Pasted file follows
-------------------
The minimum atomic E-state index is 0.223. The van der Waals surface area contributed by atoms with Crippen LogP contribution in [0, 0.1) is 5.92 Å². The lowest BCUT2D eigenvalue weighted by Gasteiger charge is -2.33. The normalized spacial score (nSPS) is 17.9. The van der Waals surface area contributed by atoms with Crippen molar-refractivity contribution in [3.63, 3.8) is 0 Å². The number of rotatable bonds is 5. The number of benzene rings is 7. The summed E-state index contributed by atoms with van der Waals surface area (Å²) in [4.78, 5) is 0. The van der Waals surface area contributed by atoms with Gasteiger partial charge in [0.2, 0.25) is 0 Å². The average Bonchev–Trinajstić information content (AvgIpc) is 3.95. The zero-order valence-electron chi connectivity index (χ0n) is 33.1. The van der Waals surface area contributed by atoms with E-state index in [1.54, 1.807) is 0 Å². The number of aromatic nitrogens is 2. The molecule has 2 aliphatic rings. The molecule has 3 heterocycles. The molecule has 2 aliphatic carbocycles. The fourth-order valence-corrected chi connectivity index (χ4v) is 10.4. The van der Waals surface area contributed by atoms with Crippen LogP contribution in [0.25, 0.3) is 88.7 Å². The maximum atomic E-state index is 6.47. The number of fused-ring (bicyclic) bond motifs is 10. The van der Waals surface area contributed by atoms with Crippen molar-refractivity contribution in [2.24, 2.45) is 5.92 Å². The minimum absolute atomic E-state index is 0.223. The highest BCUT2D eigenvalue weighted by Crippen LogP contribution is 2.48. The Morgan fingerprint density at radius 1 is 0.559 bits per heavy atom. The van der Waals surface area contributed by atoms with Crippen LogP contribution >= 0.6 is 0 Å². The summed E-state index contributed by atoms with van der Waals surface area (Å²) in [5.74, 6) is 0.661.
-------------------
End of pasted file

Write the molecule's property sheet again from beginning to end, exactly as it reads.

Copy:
The minimum atomic E-state index is 0.223. The van der Waals surface area contributed by atoms with Crippen LogP contribution in [0, 0.1) is 5.92 Å². The lowest BCUT2D eigenvalue weighted by Gasteiger charge is -2.33. The normalized spacial score (nSPS) is 17.9. The van der Waals surface area contributed by atoms with Crippen molar-refractivity contribution in [3.63, 3.8) is 0 Å². The number of rotatable bonds is 5. The number of benzene rings is 7. The summed E-state index contributed by atoms with van der Waals surface area (Å²) in [4.78, 5) is 0. The van der Waals surface area contributed by atoms with Gasteiger partial charge in [0.2, 0.25) is 0 Å². The average Bonchev–Trinajstić information content (AvgIpc) is 3.95. The zero-order valence-electron chi connectivity index (χ0n) is 33.1. The van der Waals surface area contributed by atoms with E-state index in [1.54, 1.807) is 0 Å². The number of aromatic nitrogens is 2. The molecule has 2 aliphatic rings. The molecule has 3 heterocycles. The molecule has 2 aliphatic carbocycles. The fourth-order valence-corrected chi connectivity index (χ4v) is 10.4. The van der Waals surface area contributed by atoms with Crippen LogP contribution in [0.25, 0.3) is 88.7 Å². The maximum atomic E-state index is 6.47. The number of fused-ring (bicyclic) bond motifs is 10. The van der Waals surface area contributed by atoms with Crippen molar-refractivity contribution in [2.24, 2.45) is 5.92 Å². The minimum absolute atomic E-state index is 0.223. The highest BCUT2D eigenvalue weighted by Crippen LogP contribution is 2.48. The Morgan fingerprint density at radius 1 is 0.559 bits per heavy atom. The van der Waals surface area contributed by atoms with Crippen LogP contribution >= 0.6 is 0 Å². The summed E-state index contributed by atoms with van der Waals surface area (Å²) in [5.74, 6) is 0.661.